October 16, 1863

10-16 Hamlin to PresBangor

To the President

My Dear Sir

I learn that Genls. Mead, Sykes, Howard, Rice Griffin and others have recommended Col. J. L. Chamberlain of the 20th Reg Me. Vol. for promotion to a Brig Genl.

Col. C is a well educated man and when he entered the Army he left a Professorship in Bowdoin College.

He is a superior man who has proved himself an efficient brave and gallant officer – I take pleasure in recommending him to you favorable consideration for promotion.

You may be sure he will do honor to himself and the service.

Yours truly, H. Hamlin

Hannibal Hamlin to “the President” [Joshua Lawrence Chamberlain Collection]

July 31, 1863

7-31Friday.  The last day of my birth month signalized by my final happy admission to the Junior class.  I believe I shall indulge in self congratulation after I have brought my record down to that occasion.

But before I relate the manner of my obtaining the ticket I must tell of my grievous disappointment in not getting it at first.  I had been in on Tuesday evening  before Cross and made up on Trigonometry and Surveying, leaving only three books of Geometry which I endeavored to prevail on him to excuse, promising to make up after I had received my ticket.  He assured me that he would do his best, which promise added to Prof. Whittlesey’s left me little doubt on the question and in the evening I devoted myself to the task of sum making in which I distinguished myself.  The following are some of my base attempts. Continue reading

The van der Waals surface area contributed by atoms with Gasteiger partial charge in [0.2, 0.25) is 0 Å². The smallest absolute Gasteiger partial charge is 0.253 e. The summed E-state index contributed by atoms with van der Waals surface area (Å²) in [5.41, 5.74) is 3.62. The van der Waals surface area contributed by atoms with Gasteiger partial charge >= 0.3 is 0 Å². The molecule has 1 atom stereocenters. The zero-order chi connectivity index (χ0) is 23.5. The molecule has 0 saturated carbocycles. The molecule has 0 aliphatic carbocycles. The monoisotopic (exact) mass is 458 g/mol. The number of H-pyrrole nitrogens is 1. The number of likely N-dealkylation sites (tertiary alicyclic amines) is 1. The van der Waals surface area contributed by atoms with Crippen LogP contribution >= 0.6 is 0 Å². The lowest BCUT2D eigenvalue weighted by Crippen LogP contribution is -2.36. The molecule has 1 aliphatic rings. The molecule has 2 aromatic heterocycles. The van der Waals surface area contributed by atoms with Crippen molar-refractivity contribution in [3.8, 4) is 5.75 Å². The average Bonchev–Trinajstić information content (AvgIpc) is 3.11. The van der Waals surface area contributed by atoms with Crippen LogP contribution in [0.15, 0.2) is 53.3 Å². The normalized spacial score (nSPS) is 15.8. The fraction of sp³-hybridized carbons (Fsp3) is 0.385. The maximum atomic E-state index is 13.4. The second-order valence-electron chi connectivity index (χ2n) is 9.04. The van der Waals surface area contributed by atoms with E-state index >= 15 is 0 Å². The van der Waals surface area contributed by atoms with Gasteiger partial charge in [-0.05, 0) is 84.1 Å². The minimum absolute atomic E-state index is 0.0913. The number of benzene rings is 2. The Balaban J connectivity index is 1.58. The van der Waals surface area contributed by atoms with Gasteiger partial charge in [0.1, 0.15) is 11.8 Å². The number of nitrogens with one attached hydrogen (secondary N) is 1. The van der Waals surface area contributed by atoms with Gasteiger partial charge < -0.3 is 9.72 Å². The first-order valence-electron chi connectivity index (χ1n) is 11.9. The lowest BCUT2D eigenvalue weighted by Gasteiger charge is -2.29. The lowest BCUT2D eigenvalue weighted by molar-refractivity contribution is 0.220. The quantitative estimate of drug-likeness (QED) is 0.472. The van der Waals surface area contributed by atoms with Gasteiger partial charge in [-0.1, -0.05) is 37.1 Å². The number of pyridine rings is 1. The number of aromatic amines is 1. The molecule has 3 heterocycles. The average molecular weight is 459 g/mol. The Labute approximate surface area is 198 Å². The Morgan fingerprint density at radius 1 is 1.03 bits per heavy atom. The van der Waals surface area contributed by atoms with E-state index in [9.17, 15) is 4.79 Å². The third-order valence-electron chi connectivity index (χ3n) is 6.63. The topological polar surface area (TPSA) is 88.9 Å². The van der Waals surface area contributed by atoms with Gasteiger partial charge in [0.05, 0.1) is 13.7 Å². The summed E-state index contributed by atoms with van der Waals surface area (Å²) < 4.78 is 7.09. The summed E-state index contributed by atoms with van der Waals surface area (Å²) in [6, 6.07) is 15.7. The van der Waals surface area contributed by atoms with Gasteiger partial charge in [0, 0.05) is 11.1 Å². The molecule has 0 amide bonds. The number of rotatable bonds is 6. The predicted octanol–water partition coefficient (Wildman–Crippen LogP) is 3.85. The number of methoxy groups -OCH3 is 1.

July 22, 1863


Emma’s letter states that Lieut. Lowell is probably killed, as he was left desperately wounded on the field and has not been heard of since.  Charlie Hunt is wounded and to return home for a short time.  How I wish I could be where the bullets are flying, but my fate forbids and I submit.  No letter yet from Etta though I am daily expecting one.

Charlie Andrews called in the afternoon, having found at last who the Rev. S. B. Craft is.  We enjoyed ourselves “fighting our battles o’er again” and letting our respective adventures for an hour or two and arranged to go down together in the Tuesday evening boat.

George and I went to the Butler Combination Troupe’s performance in the Museum on Monday evening where I saw ballet dancing for the first time.

I am bound to say that my Puritanical education prevented my enjoyment of this part of the evening’s entertainment.

Diary of Horatio Fox [Civil War Miscellany]